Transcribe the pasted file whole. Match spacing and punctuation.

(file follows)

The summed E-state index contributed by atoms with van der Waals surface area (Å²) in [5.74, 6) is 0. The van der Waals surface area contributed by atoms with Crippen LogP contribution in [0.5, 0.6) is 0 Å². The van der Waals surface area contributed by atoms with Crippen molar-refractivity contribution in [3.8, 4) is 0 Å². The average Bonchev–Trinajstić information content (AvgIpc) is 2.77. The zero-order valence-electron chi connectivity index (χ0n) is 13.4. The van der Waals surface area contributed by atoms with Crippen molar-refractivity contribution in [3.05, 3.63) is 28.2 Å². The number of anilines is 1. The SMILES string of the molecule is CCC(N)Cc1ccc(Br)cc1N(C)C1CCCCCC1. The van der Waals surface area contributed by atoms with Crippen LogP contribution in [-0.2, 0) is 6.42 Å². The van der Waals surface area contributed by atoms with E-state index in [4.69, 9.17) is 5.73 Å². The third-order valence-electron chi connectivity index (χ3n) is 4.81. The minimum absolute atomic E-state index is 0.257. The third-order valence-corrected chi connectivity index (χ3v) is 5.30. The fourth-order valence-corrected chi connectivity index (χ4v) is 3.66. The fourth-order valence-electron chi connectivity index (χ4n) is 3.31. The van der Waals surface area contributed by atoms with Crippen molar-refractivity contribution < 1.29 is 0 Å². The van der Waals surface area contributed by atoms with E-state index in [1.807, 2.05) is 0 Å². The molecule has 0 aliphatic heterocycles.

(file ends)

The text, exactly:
The summed E-state index contributed by atoms with van der Waals surface area (Å²) in [5.74, 6) is 0. The van der Waals surface area contributed by atoms with Crippen LogP contribution in [0.5, 0.6) is 0 Å². The van der Waals surface area contributed by atoms with Crippen molar-refractivity contribution in [3.8, 4) is 0 Å². The average Bonchev–Trinajstić information content (AvgIpc) is 2.77. The zero-order valence-electron chi connectivity index (χ0n) is 13.4. The van der Waals surface area contributed by atoms with Crippen molar-refractivity contribution in [3.05, 3.63) is 28.2 Å². The number of anilines is 1. The SMILES string of the molecule is CCC(N)Cc1ccc(Br)cc1N(C)C1CCCCCC1. The van der Waals surface area contributed by atoms with Crippen LogP contribution in [-0.2, 0) is 6.42 Å². The van der Waals surface area contributed by atoms with E-state index in [4.69, 9.17) is 5.73 Å². The third-order valence-electron chi connectivity index (χ3n) is 4.81. The minimum absolute atomic E-state index is 0.257. The third-order valence-corrected chi connectivity index (χ3v) is 5.30. The fourth-order valence-corrected chi connectivity index (χ4v) is 3.66. The fourth-order valence-electron chi connectivity index (χ4n) is 3.31. The van der Waals surface area contributed by atoms with Crippen molar-refractivity contribution < 1.29 is 0 Å². The van der Waals surface area contributed by atoms with E-state index in [1.807, 2.05) is 0 Å². The molecule has 0 aliphatic heterocycles.